Many locals use songthaews to get around. They are 4-wheeled pick-up trucks of varying colours featuring two rows of seats in the bed at the rear, covered by a sheet metal roof with plastic side curtains. Only rarely do they display the limits of their travels, e.g., Bang La On to Takua Pa and, if they do, it is in Thai only. During daylight hours, songthaews pass up and down Rt. 4 every fifteen minutes or so. Flag one down if it is going in same direction you are and state your destination. The driver will tell you if he does not go there. A short hop from, say, Bang La On to Bang Niang, will cost 20 baht per person. A trip from one end of Khao Lak to the other end will cost about 50 baht. When you want to get off, press the buzzer (if there is one), or bang on the roof. Pay on departing.
After dark, songthaews seem to disappear, although the occasional one is spotted.
One caution: the taxi industry, some would say “cartel”, in Khao Lak is quite organised and clever. They would prefer that you took taxis everywhere rather than use the more communal form of transport. In other words, they go to considerable lengths to force you to hire a vehicle outright rather than board a songthaew. Thus, you may find that songthaews are not inclined to stop to pick you up.
There are no Khao Lak-based metered taxis. If you do see one, it has most likely just come from the airport in Phuket. Instead, off-hours songthaews serve as taxis in Khao Lak. You will find collections of them near town centres waiting for fares. They are more expensive than songthaews: a 50 baht trip in a songthaew might cost you 300 baht in a taxi.
If you hire a songthaew taxi outright rather than waiting for one by the side of the road, agree on a price beforehand. Be sure you are quoted either the total price for all persons, or a price per person. To go to the market in Khuk Khak approximately 2 km from Bang Niang will cost 100-200 baht or more.
Many of the resort hotels will offer complimentary transportation at set times during the day. Check with the front desk. Also, some restaurants and other businesses will offer free pickup within a reasonable distance in exchange for your patronage.
To the south
Lampi WaterfallAbout 30 minutes south of Khao Lak just off Hwy 4. A very nice waterfall, best viewed in the early morning as the sun rises from behind the mountains and the rays shine through the mist. The falls are only a short walk from the car park, making access easy for all. There is a small shop on-site where you can buy drinks (including tea and coffee), ice cream and souvenirs. There are also toilets on-site. Swimming in the water below the falls is permitted and appears reasonably safe.
Bang La On
phone: +66 76 485 243Nice walks and a restaurant. Entrance on the headland between Nang Thong and Khao Lak beaches. Walkable from the resorts in Bang La On. Across the road from park headquarters there is a Buddhist shrine to the Khao Lak (Khao Lak mountain) god.
Ton Chong Fah WaterfallGreat for hot days. Enjoy a short swim. Very scenic and accessible to all.
To the north
Rainbow Waterfall. Approximately 10 minutes north of Bang Niang by motor-scooter, turn right at road sign, then right again at signpost. Waterfall is particularly vibrant during the rainy season, but swimming in the water-hole is available all year round. Can climb to the top of the waterfall by etching out a path to the right of the fall. Drinks and light food are available at the bottom of the waterfall.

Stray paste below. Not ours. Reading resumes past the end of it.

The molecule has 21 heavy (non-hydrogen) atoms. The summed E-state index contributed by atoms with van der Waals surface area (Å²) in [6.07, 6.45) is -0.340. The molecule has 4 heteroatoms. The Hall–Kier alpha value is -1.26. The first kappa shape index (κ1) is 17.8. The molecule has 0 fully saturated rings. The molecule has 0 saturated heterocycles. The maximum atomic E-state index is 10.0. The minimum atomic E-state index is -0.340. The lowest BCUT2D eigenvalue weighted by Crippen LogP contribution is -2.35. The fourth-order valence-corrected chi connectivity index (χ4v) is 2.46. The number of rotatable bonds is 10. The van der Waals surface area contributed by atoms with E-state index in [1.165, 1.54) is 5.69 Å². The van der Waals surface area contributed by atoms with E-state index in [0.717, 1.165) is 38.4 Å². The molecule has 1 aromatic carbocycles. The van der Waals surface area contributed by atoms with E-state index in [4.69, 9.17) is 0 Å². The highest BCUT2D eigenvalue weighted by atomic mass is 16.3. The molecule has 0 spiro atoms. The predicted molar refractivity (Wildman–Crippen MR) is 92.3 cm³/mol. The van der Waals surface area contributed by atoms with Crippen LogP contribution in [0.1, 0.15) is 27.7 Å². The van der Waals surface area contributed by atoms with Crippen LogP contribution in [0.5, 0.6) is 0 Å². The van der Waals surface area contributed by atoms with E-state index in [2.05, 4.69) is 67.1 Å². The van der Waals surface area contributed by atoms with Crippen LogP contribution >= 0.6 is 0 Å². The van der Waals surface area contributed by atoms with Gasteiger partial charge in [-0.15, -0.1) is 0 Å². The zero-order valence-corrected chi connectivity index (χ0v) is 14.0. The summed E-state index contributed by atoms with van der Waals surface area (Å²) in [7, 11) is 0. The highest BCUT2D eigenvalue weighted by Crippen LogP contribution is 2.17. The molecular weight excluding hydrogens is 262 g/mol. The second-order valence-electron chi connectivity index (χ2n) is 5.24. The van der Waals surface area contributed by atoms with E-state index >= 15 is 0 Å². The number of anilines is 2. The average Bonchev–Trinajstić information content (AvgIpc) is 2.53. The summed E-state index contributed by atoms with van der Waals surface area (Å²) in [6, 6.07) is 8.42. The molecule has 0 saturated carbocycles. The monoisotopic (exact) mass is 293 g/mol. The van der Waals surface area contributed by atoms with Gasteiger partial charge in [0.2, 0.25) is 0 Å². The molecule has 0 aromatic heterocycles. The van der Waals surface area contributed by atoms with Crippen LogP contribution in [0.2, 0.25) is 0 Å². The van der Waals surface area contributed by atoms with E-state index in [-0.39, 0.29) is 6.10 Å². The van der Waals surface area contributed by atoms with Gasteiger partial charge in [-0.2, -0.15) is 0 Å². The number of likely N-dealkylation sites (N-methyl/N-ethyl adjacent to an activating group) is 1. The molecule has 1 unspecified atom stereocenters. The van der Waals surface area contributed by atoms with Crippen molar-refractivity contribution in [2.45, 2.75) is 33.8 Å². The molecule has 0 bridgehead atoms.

Cheow Lan Lake and Rachaphrapha DamJust 2 hr north of Khao Lak off Hwy 401. Superb views over the lake to the limestone ridges. Boat trips are available to rafts (for overnight accommodation you will need to pre book at Khao Sok National Park HQ or book the trip via a tour agency).
Khao Sok National ParkNature activities including jungle trekking on foot or elephant, visiting waterfalls & river rafting/canoeing. Park HQ incorporates small natural history displays of local flora and fauna. A good day out. Accommodations near park HQ available for extended visits.
Saori Foundation Centreaddress: Bang MuangA women's workshop which develops its own textile designs after a Japanese monk showed tsunami survivors how to weave and earn a living. Visitors are welcome M-Sa.
Takua Pa Old TownTakua (ตะกั่ว) in Thai means lead, the metal. Which is odd, because the town was a centre for tinnot lead-- mining in the 1920s and 1930s. Little remains of that era except for some old photos in the Takua Pa Library.
In the old quarter of Takua Pa you will find Sino-Portuguese architecture and have the chance to wander around the quaint shops (best in the early morning). About 30 minutes drive north of Khao Lak. Takua Pa market and River Plaza are in the new town, near the bus station. There is a typical local market. The plaza has some good shops and a few riverside restaurants.
On a macabre note, Takua Pa was the centre for relief efforts following the tsunami. The collection/identification point for recovered bodies was located here, and there is reputed to be a cemetery holding the remains of unidentified foreign victims of the disaster.
A great, alternative way to get to Takua Pa is to turn right at km784 following the signs to the Sai Rung waterfall. The next 17 km will take you on one of Thailand's most lovely roads--no traffic, perfect tarmac, and no hills to speak of (perfect for bicycling). You will come to a T-junction. Turn left to old town Takua Pa, 1 km.